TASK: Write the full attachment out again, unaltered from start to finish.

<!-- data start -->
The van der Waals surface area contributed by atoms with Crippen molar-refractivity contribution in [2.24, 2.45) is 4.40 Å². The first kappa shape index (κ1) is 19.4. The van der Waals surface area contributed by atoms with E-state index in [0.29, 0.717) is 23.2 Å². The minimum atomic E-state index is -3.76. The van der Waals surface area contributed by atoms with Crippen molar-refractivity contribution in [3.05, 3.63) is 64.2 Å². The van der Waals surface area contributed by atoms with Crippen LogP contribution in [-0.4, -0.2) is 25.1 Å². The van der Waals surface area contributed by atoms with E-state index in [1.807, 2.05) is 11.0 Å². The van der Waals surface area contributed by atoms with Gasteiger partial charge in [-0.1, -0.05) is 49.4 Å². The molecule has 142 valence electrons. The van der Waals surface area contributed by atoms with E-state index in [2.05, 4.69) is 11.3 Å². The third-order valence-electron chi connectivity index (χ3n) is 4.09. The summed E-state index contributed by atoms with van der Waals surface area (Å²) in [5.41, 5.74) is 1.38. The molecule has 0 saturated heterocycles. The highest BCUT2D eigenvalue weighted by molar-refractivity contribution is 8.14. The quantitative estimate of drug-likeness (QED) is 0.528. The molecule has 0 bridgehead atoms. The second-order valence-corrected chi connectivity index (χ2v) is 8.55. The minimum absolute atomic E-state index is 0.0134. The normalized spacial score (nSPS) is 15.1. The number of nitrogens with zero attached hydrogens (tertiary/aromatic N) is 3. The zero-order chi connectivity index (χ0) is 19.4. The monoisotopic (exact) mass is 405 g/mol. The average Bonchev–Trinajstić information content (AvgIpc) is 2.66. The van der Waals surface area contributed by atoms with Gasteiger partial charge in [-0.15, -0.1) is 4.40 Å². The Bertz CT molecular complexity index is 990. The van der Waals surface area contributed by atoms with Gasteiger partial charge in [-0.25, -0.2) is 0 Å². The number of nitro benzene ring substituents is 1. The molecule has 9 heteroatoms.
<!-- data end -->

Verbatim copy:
The van der Waals surface area contributed by atoms with Crippen molar-refractivity contribution in [2.24, 2.45) is 4.40 Å². The first kappa shape index (κ1) is 19.4. The van der Waals surface area contributed by atoms with E-state index in [0.29, 0.717) is 23.2 Å². The minimum atomic E-state index is -3.76. The van der Waals surface area contributed by atoms with Crippen molar-refractivity contribution in [3.05, 3.63) is 64.2 Å². The van der Waals surface area contributed by atoms with Crippen LogP contribution in [-0.4, -0.2) is 25.1 Å². The van der Waals surface area contributed by atoms with E-state index in [1.807, 2.05) is 11.0 Å². The van der Waals surface area contributed by atoms with Gasteiger partial charge in [-0.1, -0.05) is 49.4 Å². The molecule has 142 valence electrons. The van der Waals surface area contributed by atoms with E-state index in [2.05, 4.69) is 11.3 Å². The third-order valence-electron chi connectivity index (χ3n) is 4.09. The summed E-state index contributed by atoms with van der Waals surface area (Å²) in [5.41, 5.74) is 1.38. The molecule has 0 saturated heterocycles. The highest BCUT2D eigenvalue weighted by molar-refractivity contribution is 8.14. The quantitative estimate of drug-likeness (QED) is 0.528. The molecule has 0 bridgehead atoms. The second-order valence-corrected chi connectivity index (χ2v) is 8.55. The minimum absolute atomic E-state index is 0.0134. The normalized spacial score (nSPS) is 15.1. The number of nitrogens with zero attached hydrogens (tertiary/aromatic N) is 3. The zero-order chi connectivity index (χ0) is 19.4. The monoisotopic (exact) mass is 405 g/mol. The average Bonchev–Trinajstić information content (AvgIpc) is 2.66. The van der Waals surface area contributed by atoms with Gasteiger partial charge in [-0.15, -0.1) is 4.40 Å². The Bertz CT molecular complexity index is 990. The van der Waals surface area contributed by atoms with Gasteiger partial charge in [-0.25, -0.2) is 0 Å². The number of nitro benzene ring substituents is 1. The molecule has 9 heteroatoms.